PSG and the noble art of procrastination
Procrastinate is a word I only recently fully learned, despite it defining something I have always done. It can be easily translated as putting off until tomorrow something that can be done today. On the other side of the non-procrastination coin is the old adage... do not leave until tomorrow that which can be accomplished today. And it’s naughty cousin: leave until tomorrow that which you can’t be bothered to do today, that way you’ll die with our account still open. Somewhere in between is the grey area of doing something because there is no option other than to do it and those are the ones that fire the adrenalin and cause a temporal sense of fearlessness. And because of that they often reap wonderful results.
Neymar stays, Keylor arrives
Well, that’s precisely the case with PSG. Leaving everything to the last minute, they find themselves stuck with Neymar who now has little choice but to bow in penance, reconcile with the fans and live as though he is a football player, if he wishes to continue being one. Meanwhile, the Ligue 1 side have signed Mauro Icardi, another asset for their front line, and have taken Keylor Navas off Real Madrid’s hands, the Costa Rica stopper notable not having missed a single knock-out stage game during Madrid’s dominant Champions League run. Sergio Rico will act as back up to Keylor, while PSG have sent Alphonse Areola in the other direction – a keeper so unreliable that he shared his duties last season with 40-year-old Gianluigi Buffon, who we all would have preferred to see retire peacefully in his pomp.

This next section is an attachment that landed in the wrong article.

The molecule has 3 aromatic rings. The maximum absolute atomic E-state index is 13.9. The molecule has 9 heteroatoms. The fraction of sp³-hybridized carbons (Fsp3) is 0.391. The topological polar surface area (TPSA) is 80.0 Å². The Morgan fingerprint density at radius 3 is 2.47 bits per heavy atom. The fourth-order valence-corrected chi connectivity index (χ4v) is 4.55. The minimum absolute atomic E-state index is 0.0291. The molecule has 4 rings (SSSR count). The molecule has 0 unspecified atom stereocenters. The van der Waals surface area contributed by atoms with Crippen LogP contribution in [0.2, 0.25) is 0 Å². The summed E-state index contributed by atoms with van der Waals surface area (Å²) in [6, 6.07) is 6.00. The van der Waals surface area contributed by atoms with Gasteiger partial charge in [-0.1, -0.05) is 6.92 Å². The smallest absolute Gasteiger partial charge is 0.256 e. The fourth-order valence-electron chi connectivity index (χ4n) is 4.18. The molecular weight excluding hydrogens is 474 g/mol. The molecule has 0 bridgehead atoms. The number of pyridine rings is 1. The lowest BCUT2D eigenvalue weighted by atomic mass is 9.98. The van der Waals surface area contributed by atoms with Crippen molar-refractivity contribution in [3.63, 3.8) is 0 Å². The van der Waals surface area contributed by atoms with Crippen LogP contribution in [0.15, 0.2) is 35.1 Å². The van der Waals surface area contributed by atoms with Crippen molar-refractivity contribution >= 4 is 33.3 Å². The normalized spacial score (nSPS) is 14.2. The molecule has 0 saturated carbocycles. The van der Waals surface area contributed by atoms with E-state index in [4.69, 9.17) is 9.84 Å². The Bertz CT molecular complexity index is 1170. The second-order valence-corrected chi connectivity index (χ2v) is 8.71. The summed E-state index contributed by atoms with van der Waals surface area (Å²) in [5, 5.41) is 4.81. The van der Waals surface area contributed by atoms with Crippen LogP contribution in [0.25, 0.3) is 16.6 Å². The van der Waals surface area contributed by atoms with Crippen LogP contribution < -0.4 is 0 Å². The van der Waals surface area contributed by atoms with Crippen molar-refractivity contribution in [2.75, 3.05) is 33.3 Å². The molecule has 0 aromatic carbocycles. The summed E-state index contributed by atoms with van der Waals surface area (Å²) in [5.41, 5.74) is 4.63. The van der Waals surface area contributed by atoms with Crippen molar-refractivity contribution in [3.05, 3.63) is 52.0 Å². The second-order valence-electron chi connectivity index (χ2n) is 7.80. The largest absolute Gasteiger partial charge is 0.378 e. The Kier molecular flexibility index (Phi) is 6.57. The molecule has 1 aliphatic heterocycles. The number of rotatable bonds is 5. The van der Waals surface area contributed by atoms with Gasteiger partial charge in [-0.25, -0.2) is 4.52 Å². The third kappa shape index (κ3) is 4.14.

And there lie the advantages of the noble art of procrastination. Another matter is going hell for leather for something where there is little desire on anybody’s part to actually make it happen. That has been the case with Real Madrid and Barcelona in their “pursuit” of Paul Pogba and Neymar. It’s the equivalent of pretending you’re going to take an exam, wander around carrying all the right books, then not show up. The “'bomba' or two" Zidane alluded to (was he trying to fool himself?) have not materialised and they never showed any signs of doing so. With the dust settled, Barcelona have lost Rafinha, Madrid have parted company with Keylor and PSG, who had already signed Ander Herrera and Sarabia, have improved their goalkeeping options and their attack. What I wonder, is in which direction those tasked with Financial Fair Play are looking?